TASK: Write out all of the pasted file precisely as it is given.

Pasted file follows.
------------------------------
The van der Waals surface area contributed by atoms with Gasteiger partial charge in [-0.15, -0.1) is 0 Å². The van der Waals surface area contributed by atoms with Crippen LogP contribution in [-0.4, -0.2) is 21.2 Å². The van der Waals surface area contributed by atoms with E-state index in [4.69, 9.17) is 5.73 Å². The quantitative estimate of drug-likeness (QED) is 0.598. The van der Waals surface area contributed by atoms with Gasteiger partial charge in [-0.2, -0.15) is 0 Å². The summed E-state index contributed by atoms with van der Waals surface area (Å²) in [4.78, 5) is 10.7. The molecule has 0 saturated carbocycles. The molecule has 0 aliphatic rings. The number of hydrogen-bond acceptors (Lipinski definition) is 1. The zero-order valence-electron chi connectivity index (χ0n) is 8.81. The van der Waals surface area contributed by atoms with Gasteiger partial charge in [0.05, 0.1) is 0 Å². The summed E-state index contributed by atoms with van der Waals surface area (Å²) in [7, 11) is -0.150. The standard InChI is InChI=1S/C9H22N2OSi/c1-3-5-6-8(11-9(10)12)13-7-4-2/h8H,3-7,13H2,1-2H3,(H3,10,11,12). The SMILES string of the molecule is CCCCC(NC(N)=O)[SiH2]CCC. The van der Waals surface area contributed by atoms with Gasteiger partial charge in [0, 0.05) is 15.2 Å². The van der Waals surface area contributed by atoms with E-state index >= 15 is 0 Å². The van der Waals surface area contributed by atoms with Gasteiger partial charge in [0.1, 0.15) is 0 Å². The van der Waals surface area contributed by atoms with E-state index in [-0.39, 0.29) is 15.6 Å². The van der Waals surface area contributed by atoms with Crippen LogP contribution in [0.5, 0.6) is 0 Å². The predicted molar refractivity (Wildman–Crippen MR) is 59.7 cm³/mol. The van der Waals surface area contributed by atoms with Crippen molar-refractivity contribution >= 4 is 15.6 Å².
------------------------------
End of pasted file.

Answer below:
The van der Waals surface area contributed by atoms with Gasteiger partial charge in [-0.15, -0.1) is 0 Å². The van der Waals surface area contributed by atoms with Crippen LogP contribution in [-0.4, -0.2) is 21.2 Å². The van der Waals surface area contributed by atoms with E-state index in [4.69, 9.17) is 5.73 Å². The quantitative estimate of drug-likeness (QED) is 0.598. The van der Waals surface area contributed by atoms with Gasteiger partial charge in [-0.2, -0.15) is 0 Å². The summed E-state index contributed by atoms with van der Waals surface area (Å²) in [4.78, 5) is 10.7. The molecule has 0 saturated carbocycles. The molecule has 0 aliphatic rings. The number of hydrogen-bond acceptors (Lipinski definition) is 1. The zero-order valence-electron chi connectivity index (χ0n) is 8.81. The van der Waals surface area contributed by atoms with Gasteiger partial charge in [0.05, 0.1) is 0 Å². The summed E-state index contributed by atoms with van der Waals surface area (Å²) in [7, 11) is -0.150. The standard InChI is InChI=1S/C9H22N2OSi/c1-3-5-6-8(11-9(10)12)13-7-4-2/h8H,3-7,13H2,1-2H3,(H3,10,11,12). The SMILES string of the molecule is CCCCC(NC(N)=O)[SiH2]CCC. The van der Waals surface area contributed by atoms with Gasteiger partial charge in [0, 0.05) is 15.2 Å². The van der Waals surface area contributed by atoms with E-state index >= 15 is 0 Å². The van der Waals surface area contributed by atoms with Gasteiger partial charge in [0.1, 0.15) is 0 Å². The van der Waals surface area contributed by atoms with E-state index in [-0.39, 0.29) is 15.6 Å². The van der Waals surface area contributed by atoms with Crippen LogP contribution in [0.5, 0.6) is 0 Å². The predicted molar refractivity (Wildman–Crippen MR) is 59.7 cm³/mol. The van der Waals surface area contributed by atoms with Crippen molar-refractivity contribution >= 4 is 15.6 Å².